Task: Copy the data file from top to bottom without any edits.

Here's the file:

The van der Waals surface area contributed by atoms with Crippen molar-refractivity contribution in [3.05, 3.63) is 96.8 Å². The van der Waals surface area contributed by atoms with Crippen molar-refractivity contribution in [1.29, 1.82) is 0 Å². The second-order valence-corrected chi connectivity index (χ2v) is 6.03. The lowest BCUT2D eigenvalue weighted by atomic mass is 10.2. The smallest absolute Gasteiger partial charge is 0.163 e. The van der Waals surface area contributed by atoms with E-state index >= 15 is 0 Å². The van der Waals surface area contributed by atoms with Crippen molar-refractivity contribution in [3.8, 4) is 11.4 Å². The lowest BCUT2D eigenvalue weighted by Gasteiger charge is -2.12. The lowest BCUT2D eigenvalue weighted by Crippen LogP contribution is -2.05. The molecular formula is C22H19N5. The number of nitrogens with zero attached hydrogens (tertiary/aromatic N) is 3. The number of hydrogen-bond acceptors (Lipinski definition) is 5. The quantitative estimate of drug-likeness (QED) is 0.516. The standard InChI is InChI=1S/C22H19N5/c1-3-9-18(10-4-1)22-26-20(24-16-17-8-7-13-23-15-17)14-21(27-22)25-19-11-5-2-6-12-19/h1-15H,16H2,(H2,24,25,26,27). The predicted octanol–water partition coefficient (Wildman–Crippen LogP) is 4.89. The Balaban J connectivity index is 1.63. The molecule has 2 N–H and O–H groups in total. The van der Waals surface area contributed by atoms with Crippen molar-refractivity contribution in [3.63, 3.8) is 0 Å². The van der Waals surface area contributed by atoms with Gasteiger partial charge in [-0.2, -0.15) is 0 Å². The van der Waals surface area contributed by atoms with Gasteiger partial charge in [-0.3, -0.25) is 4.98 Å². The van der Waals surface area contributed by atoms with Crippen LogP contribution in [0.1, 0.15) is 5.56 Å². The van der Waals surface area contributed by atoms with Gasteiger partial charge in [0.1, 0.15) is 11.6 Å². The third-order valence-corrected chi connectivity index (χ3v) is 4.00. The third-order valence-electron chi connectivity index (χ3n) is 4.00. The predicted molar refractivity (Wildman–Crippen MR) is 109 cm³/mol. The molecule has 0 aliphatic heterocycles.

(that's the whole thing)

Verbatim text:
The van der Waals surface area contributed by atoms with Crippen molar-refractivity contribution in [3.05, 3.63) is 96.8 Å². The van der Waals surface area contributed by atoms with Crippen molar-refractivity contribution in [1.29, 1.82) is 0 Å². The second-order valence-corrected chi connectivity index (χ2v) is 6.03. The lowest BCUT2D eigenvalue weighted by atomic mass is 10.2. The smallest absolute Gasteiger partial charge is 0.163 e. The van der Waals surface area contributed by atoms with E-state index >= 15 is 0 Å². The van der Waals surface area contributed by atoms with Crippen molar-refractivity contribution in [3.8, 4) is 11.4 Å². The lowest BCUT2D eigenvalue weighted by Gasteiger charge is -2.12. The lowest BCUT2D eigenvalue weighted by Crippen LogP contribution is -2.05. The molecular formula is C22H19N5. The number of nitrogens with zero attached hydrogens (tertiary/aromatic N) is 3. The number of hydrogen-bond acceptors (Lipinski definition) is 5. The quantitative estimate of drug-likeness (QED) is 0.516. The standard InChI is InChI=1S/C22H19N5/c1-3-9-18(10-4-1)22-26-20(24-16-17-8-7-13-23-15-17)14-21(27-22)25-19-11-5-2-6-12-19/h1-15H,16H2,(H2,24,25,26,27). The predicted octanol–water partition coefficient (Wildman–Crippen LogP) is 4.89. The Balaban J connectivity index is 1.63. The molecule has 2 N–H and O–H groups in total. The van der Waals surface area contributed by atoms with Crippen molar-refractivity contribution in [3.63, 3.8) is 0 Å². The van der Waals surface area contributed by atoms with Gasteiger partial charge in [-0.2, -0.15) is 0 Å². The van der Waals surface area contributed by atoms with Gasteiger partial charge in [-0.3, -0.25) is 4.98 Å². The van der Waals surface area contributed by atoms with Crippen LogP contribution in [0.1, 0.15) is 5.56 Å². The van der Waals surface area contributed by atoms with Gasteiger partial charge in [0.1, 0.15) is 11.6 Å². The third-order valence-corrected chi connectivity index (χ3v) is 4.00. The third-order valence-electron chi connectivity index (χ3n) is 4.00. The predicted molar refractivity (Wildman–Crippen MR) is 109 cm³/mol. The molecule has 0 aliphatic heterocycles.